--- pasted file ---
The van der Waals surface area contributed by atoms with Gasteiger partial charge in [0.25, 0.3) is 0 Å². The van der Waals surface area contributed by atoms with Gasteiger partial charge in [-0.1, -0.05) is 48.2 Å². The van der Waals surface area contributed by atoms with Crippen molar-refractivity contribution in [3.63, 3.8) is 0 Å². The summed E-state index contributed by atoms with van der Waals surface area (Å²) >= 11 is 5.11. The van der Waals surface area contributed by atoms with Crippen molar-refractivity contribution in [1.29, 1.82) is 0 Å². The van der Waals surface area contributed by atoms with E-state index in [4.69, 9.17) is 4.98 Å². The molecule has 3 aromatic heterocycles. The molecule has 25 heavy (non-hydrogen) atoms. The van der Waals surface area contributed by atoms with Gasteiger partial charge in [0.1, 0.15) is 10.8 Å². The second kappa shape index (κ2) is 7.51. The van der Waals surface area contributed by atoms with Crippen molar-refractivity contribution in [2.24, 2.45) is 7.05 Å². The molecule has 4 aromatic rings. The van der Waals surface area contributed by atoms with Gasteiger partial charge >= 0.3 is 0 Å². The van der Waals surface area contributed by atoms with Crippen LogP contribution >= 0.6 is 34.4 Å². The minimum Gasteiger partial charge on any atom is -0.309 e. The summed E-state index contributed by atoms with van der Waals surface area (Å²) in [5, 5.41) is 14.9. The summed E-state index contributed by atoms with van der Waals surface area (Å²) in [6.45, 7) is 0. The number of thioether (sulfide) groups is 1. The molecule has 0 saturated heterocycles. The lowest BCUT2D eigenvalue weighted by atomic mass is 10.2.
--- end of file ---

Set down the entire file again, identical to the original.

The van der Waals surface area contributed by atoms with Gasteiger partial charge in [0.25, 0.3) is 0 Å². The van der Waals surface area contributed by atoms with Gasteiger partial charge in [-0.1, -0.05) is 48.2 Å². The van der Waals surface area contributed by atoms with Crippen molar-refractivity contribution in [3.63, 3.8) is 0 Å². The summed E-state index contributed by atoms with van der Waals surface area (Å²) >= 11 is 5.11. The van der Waals surface area contributed by atoms with Crippen molar-refractivity contribution in [1.29, 1.82) is 0 Å². The van der Waals surface area contributed by atoms with E-state index in [4.69, 9.17) is 4.98 Å². The molecule has 3 aromatic heterocycles. The molecule has 25 heavy (non-hydrogen) atoms. The van der Waals surface area contributed by atoms with Gasteiger partial charge in [0.1, 0.15) is 10.8 Å². The second kappa shape index (κ2) is 7.51. The van der Waals surface area contributed by atoms with Crippen molar-refractivity contribution in [2.24, 2.45) is 7.05 Å². The molecule has 4 aromatic rings. The van der Waals surface area contributed by atoms with Gasteiger partial charge >= 0.3 is 0 Å². The van der Waals surface area contributed by atoms with Crippen LogP contribution >= 0.6 is 34.4 Å². The minimum Gasteiger partial charge on any atom is -0.309 e. The summed E-state index contributed by atoms with van der Waals surface area (Å²) in [5, 5.41) is 14.9. The summed E-state index contributed by atoms with van der Waals surface area (Å²) in [6.45, 7) is 0. The number of thioether (sulfide) groups is 1. The molecule has 0 saturated heterocycles. The lowest BCUT2D eigenvalue weighted by atomic mass is 10.2.